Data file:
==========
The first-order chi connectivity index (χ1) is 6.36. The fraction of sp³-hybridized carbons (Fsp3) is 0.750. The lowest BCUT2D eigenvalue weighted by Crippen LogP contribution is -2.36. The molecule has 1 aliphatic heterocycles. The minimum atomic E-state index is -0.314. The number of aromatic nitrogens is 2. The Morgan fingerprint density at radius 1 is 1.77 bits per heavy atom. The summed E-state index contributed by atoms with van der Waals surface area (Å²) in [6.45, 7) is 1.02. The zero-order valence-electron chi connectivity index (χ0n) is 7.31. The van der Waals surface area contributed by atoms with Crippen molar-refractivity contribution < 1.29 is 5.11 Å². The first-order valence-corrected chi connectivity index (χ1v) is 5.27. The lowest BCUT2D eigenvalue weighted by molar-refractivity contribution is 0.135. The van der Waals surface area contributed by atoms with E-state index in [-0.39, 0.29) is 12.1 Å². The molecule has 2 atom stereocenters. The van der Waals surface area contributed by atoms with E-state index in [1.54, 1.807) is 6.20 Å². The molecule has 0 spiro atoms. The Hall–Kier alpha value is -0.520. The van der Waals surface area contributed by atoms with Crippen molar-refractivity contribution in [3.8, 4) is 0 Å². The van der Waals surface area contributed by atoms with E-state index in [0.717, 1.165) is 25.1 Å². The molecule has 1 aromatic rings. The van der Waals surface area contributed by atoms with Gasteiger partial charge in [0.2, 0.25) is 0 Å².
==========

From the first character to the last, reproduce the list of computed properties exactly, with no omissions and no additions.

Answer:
The first-order chi connectivity index (χ1) is 6.36. The fraction of sp³-hybridized carbons (Fsp3) is 0.750. The lowest BCUT2D eigenvalue weighted by Crippen LogP contribution is -2.36. The molecule has 1 aliphatic heterocycles. The minimum atomic E-state index is -0.314. The number of aromatic nitrogens is 2. The Morgan fingerprint density at radius 1 is 1.77 bits per heavy atom. The summed E-state index contributed by atoms with van der Waals surface area (Å²) in [6.45, 7) is 1.02. The zero-order valence-electron chi connectivity index (χ0n) is 7.31. The van der Waals surface area contributed by atoms with Crippen molar-refractivity contribution < 1.29 is 5.11 Å². The first-order valence-corrected chi connectivity index (χ1v) is 5.27. The lowest BCUT2D eigenvalue weighted by molar-refractivity contribution is 0.135. The van der Waals surface area contributed by atoms with E-state index in [-0.39, 0.29) is 12.1 Å². The molecule has 2 atom stereocenters. The van der Waals surface area contributed by atoms with E-state index in [1.54, 1.807) is 6.20 Å². The molecule has 0 spiro atoms. The Hall–Kier alpha value is -0.520. The van der Waals surface area contributed by atoms with Crippen molar-refractivity contribution in [3.8, 4) is 0 Å². The van der Waals surface area contributed by atoms with E-state index in [0.717, 1.165) is 25.1 Å². The molecule has 1 aromatic rings. The van der Waals surface area contributed by atoms with Gasteiger partial charge in [0.2, 0.25) is 0 Å².